Do you know of any other good events coming up? Keep the conversation going.
Engineered wood products have been used in wood-framed construction for many decades. Early forms of engineered wood include plywood as replacement for 1x wood sheathing and glu-laminated beams that could be fabricated in larger sizes with optimized material utilization. I-joists utilizing deep plywood webs and solid sawn lumber flanges solved the challenge of longer floor spans. Oriented strand board (OSB) eventually replaced plywood in the webs, while the innovation of laminated veneer lumber (LVL) became common in the flange material.
In addition to I-joists, structural composite lumber is widely used as a replacement for solid lumber. This could be for a number of reasons such as availability of longer lengths, straighter sections and higher strengths. Structural composite lumber (SCL) may be LVL, parallel strand lumber (PSL), laminated strand lumber (LSL) or oriented strand board (OSB).
Structural composite lumber has two faces. If the cross-section is rectangular, say 3½x5¼, the narrow face will show the edges of the SCL layers. In a square section, the face that shows the SCL layers is still referred to as the narrow face. Fasteners will have lower performance when they are installed in the narrow face of SCL. While this is not an issue for beams, Simpson Strong-Tie connectors such as post bases, column caps or holdowns may have reduced allowable loads when installed on the narrow face of SCL columns.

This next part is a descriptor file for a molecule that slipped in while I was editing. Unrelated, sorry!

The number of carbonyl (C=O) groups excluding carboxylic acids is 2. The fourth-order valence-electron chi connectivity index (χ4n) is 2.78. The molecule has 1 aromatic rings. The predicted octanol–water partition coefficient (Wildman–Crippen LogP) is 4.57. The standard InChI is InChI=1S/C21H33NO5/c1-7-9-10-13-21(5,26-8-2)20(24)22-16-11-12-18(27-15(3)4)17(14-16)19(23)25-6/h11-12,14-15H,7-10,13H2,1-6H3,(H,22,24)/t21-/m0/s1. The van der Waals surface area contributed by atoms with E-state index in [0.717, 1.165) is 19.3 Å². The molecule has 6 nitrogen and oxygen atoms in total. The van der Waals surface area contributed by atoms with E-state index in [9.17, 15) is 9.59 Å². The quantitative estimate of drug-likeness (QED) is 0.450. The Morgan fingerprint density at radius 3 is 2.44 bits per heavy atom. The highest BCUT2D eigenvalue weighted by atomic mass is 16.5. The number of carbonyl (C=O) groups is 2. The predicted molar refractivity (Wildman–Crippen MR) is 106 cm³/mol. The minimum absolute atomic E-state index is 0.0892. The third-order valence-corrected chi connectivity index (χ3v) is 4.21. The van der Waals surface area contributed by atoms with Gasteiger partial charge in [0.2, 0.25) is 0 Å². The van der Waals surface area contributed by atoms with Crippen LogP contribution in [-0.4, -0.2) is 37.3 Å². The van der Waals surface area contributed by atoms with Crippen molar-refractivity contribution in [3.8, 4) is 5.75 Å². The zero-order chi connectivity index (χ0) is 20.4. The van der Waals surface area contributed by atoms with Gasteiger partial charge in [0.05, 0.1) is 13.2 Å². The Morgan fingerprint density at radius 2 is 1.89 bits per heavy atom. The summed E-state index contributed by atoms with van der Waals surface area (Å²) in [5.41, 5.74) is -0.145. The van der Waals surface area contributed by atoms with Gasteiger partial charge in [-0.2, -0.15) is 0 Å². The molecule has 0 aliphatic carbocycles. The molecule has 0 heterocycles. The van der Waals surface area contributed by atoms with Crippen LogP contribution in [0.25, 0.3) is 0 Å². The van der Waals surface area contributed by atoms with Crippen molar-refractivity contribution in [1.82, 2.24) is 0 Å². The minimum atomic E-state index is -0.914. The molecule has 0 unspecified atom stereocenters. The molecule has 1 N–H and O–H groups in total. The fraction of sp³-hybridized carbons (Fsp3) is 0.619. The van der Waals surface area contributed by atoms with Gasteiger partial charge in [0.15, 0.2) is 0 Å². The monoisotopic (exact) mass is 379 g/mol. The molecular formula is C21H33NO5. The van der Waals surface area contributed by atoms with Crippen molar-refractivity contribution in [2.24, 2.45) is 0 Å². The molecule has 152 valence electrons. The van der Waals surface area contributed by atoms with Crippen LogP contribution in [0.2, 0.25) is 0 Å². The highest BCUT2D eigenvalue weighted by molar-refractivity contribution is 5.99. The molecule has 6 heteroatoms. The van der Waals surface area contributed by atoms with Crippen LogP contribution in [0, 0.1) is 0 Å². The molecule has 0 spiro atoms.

To support the use of Simpson Strong-Tie connectors installed on SCL post material, we have run many tests over the years. The reductions are published in the technical bulletins, T-SCLCLM13 (U.S. version) and T-C-SCLCLMCAN13 (Canada version). The reduction factors range from 0.45 to 1.0, and vary based on SCL material type – LSL, PSL, or LVL – and also by connector and fastener type.
It is important to understand the magnitude of the reductions. While narrow face installations may be unavoidable, engineers will need to specify the correct lumber and hardware combination to meet the design loads.